When most people take a photo with either their camera or smartphone, their primary aim is to capture what they see before them. When we travel or get together with family or friends, we often want to document and record those moments to help tell the story to others and for ourselves as time goes by.
Taking a photo can also help imprint the moment for those holding the camera. Many of my most memorable moments while traveling are often connected to the act of bringing my camera's viewfinder to my face and clicking the shutter button. No more than a few seconds after taking this street-life image in the fortress city of Jaisalmer, India was I struck in the head with a tennis ball used by kids playing cricket (you can see them in the distance). While I'm sure I would likely never forget being hit with a hard-stuck ball, it's this photo that brings the moment back to life in a way that non-photographed moments during my travels do not. Capturing what we see in front of us to relive these moments later is an often unconsidered but important component of picture taking.
However, with more experience and study I've realized that photography can be something other than just capturing what I see. A spectrum exists between taking pictures and making pictures. What is the difference? We take pictures when our main objective is to simply document what we see before us. The term "photojournalism" is synonymous with this concept. The goal here is to photograph a scene with little to no influence by the photographer that would affect the scene and its subjects.
We make pictures when we use the various tools at our disposal - composition, exposition, perspective, light, posing, lens choice - to shape what is captured by our cameras. To give an example of these two concepts, take a look at the two images below:
The image on the left is a clear example of taking a picture. This is an unscripted moment I captured of a groom consulting with the minister while his groomsmen in the background pass the time through the fine art of taking a selfie. This was a natural moment captured with no direction or requests by me the photographer.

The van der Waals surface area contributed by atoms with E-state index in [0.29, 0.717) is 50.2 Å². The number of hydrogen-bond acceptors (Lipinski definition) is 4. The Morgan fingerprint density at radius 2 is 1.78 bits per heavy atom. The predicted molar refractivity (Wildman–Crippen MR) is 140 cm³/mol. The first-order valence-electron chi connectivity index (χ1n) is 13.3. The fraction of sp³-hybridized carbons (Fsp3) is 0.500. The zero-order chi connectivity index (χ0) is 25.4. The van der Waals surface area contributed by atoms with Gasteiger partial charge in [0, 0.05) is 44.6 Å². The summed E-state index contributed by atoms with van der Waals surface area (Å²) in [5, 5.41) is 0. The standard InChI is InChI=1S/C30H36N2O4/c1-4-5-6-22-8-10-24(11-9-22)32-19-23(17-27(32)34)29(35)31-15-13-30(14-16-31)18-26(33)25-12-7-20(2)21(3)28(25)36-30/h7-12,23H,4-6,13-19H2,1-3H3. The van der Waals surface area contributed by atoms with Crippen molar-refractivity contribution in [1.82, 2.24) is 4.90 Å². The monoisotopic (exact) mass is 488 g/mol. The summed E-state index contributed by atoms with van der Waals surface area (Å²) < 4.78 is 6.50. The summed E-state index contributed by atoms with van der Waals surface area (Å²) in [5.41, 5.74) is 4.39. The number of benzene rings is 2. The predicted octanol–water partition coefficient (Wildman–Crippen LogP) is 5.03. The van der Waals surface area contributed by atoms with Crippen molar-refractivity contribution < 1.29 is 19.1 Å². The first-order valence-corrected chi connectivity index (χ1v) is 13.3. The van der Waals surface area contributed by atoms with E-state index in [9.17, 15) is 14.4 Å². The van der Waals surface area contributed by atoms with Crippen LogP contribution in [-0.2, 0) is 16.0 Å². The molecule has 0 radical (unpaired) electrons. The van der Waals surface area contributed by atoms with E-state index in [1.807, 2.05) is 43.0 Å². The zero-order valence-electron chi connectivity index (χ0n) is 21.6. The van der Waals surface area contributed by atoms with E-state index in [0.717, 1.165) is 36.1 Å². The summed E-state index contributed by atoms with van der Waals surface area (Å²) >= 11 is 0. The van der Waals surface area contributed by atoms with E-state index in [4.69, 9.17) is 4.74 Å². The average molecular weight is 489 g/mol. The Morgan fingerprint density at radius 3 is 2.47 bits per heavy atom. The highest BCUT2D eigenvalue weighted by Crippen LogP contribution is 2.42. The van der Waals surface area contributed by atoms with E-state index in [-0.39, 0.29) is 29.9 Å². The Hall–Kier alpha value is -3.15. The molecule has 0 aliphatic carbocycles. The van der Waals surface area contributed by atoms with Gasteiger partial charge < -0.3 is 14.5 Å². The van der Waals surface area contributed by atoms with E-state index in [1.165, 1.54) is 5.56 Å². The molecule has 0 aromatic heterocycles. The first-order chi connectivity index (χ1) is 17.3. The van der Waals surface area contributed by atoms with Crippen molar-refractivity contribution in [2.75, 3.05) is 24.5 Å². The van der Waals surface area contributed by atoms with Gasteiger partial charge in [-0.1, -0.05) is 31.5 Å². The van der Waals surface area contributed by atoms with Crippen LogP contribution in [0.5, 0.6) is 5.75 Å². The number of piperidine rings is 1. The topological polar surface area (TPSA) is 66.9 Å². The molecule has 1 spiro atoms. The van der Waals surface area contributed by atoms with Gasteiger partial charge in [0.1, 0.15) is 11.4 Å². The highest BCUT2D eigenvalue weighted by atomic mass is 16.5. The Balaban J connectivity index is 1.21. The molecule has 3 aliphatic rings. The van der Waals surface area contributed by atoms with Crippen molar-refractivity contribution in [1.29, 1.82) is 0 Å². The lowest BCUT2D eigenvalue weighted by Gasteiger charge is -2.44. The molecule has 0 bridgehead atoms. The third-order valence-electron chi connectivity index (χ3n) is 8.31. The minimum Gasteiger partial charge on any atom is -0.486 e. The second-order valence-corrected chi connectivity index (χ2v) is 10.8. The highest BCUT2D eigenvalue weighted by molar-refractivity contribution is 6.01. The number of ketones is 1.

Contrast the image on the left with the image of the bride on the right. Almost every aspect of this image was the result of my direction and vision. From the position and pose of the bride, to the composition of the image to include various elements, to the off-camera lighting that highlights the dress - all aspects were crafted and directed by me. This image also received more attention in Photoshop than the image on the left because the nature of the image called for it. This bridal image was made by me, the photographer.
It is important to note that no image is an absolute illustration of picture taking or picture making. As I mentioned earlier, the principles of photo taking and photo exist on a spectrum. Photojournalists may strive to remove all traces of their involvement, but decisions regarding exposure, composition, and lens choice incorporate a level of picture making by the photographer. A fashion photographer may strive to control every single element of a photo, but they're still at the mercy of their subject and the emotion and feeling they're able to capture from them. Here are two examples where it could be argued that elements of both picture making and taking are present:
The image on the left of the newlywed bride and groom involved elements of posing, perspective and additional lighting. But the emotion expressed by each subject is genuine and reflects how they felt about each other. Twenty years into their marriage this image will hopefully recall how they felt on the day of their wedding. The image on the right, of a grandmother overwhelmed with emotion as she embraces her granddaughter's new husband draws on photo taking but also includes elements of photo making. The emotion of this image is enhanced and elevated both by using a telephoto lens to isolate the subjects and the assistance off camera lighting.